The headlines tell us a bipartisan debt and budget bill has been passed in the U.S. House.
Pardon us if we don't stand up and cheer.
Oh, there are positive aspects to it. It means — given U.S. Senate passage and the expected signature of President Donald Trump — we won't have to worry about the threat of a government shutdown for a while or Republicans and Democrats blaming each other for driving us to the brink of a shutdown.
But it extends for two years the fact that no one in Washington, D.C., seems to care if we're driving over a fiscal cliff.
Trump is happy because suspending the amount the United States can borrow and raising the spending caps locked in more money for the military and veterans. Democrats are happy because the bill continued to protect some favored domestic programs. Together it's about $322 billion more in spending for the next two years.
Unfortunately, it also means a deficit this year that should top a trillion dollars and a total debt of $22 trillion.
Hey, those are just numbers on paper, right? Wrong.
That means we owe $22 trillion more than we have. It means each year, as the deficit goes up, we have less money available for all the things in the budget that are discretionary. It means the next economic crisis could mean disaster.
Don't look for us to lay this solely at the feet of Democrats, who have not mended their free-spending ways since the days of President Franklin Roosevelt and are the worst kind of hypocrites when they try to blame it all on Trump.
There's plenty of blame for all.
Trump's tax cuts are a part of the problem, but it is a fact that the tax cuts have caused government revenue to rise. It's just that revenue isn't rising enough to offset their long-term affect. But spending is rising even faster, the same way it did following President Ronald Reagan's tax cuts in the 1980s and George W. Bush's tax cuts in the 2000s.
Sen. Lamar Alexander, R-Tennessee, defended his support for the bill Thursday by saying the "problem is mandatory spending on entitlements, including Social Security, Medicare, and Medicaid." It is inappropriate, he said, to blame other spending, mentioning defense, national parks and national laboratories.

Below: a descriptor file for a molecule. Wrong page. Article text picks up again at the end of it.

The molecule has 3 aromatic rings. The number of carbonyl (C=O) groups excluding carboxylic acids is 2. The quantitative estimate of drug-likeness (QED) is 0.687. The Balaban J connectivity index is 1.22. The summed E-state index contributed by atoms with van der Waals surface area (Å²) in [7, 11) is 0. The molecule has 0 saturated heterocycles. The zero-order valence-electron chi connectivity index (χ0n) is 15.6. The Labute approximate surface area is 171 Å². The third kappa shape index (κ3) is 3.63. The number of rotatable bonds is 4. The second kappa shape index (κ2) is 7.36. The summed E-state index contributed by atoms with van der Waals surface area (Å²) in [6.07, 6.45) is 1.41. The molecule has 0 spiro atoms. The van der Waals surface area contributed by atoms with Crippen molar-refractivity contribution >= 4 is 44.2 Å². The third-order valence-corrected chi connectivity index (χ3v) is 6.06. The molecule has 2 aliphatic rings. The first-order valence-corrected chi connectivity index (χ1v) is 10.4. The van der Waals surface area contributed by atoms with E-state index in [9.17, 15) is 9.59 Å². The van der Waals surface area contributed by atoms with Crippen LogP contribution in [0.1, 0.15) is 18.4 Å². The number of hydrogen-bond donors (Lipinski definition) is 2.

The state's senior senator has worked hard on committees to maintain and increase funding for national parks and national laboratories, the first a combined gift to America and the second a needed group working toward medical and other scientific breakthroughs.
But we believe that since there is no movement on entitlement spending, defense spending and non-defense discretionary spending also have to be reined in.
The truth is, though, neither Democrats nor Republicans truly want to see cuts in the annual increases to their most-favored programs, much less actual cuts.
Alexander said the Congressional Budget Office reported discretionary spending had risen at about the rate of inflation for the past 10 years (at least partially due to the 2011 Budget Control Act) and would continue to rise at about the rate of inflation for the next 10 years.
Inflation has risen 18% in 10 years, so a combined spending increase of 20% or so is not an insignificant amount.
Nevertheless, Alexander is right about entitlement spending, and he reminded voters in a news release that he'd once tried to do something about it. In 2013, he and former Tennessee Sen. Bob Corker introduced the Fiscal Sustainability Act, which he said would have reduced the growth of entitlement spending — the growth, mind you, not the spending — by nearly $1 trillion over 10 years.
"The problem," he said, "was that Sen. Corker and I were the only co-sponsors."
In the House Thursday, Republican Reps. Chuck Fleischmann, D-Chattanooga, and David Kustoff, R-Germantown, and Democratic Rep. Steve Cohen, D-Memphis, voted for the bill. Democratic Rep. Jim Cooper, D-Nashville, and the other five Republicans voted against it.
Without any kind of brake on entitlement spending, Alexander said in a speech on the Senate floor Thursday, discretionary spending will decrease from 31% of total federal spending to about 22% in 2029. It is projected that in 2025 the country will spend more on interest on the debt than it spends on the military.
It's an unsustainable course. It's a course, unless it's stopped, that leads to similar economic disasters as have fallen Greece and Venezuela in recent years.
It's a course that, in some way, will require both spending cuts and added revenue, depending on how the pie is to be sliced.
But for today Republicans and Democrats cheer a bipartisan debt and budget bill. And the American people go about their business, staring at the next cat video on their phones, binge watching the latest Netflix series and competing to see who can be the most offended by someone else. Meanwhile, a giant fiscal shadow creeps ever closer.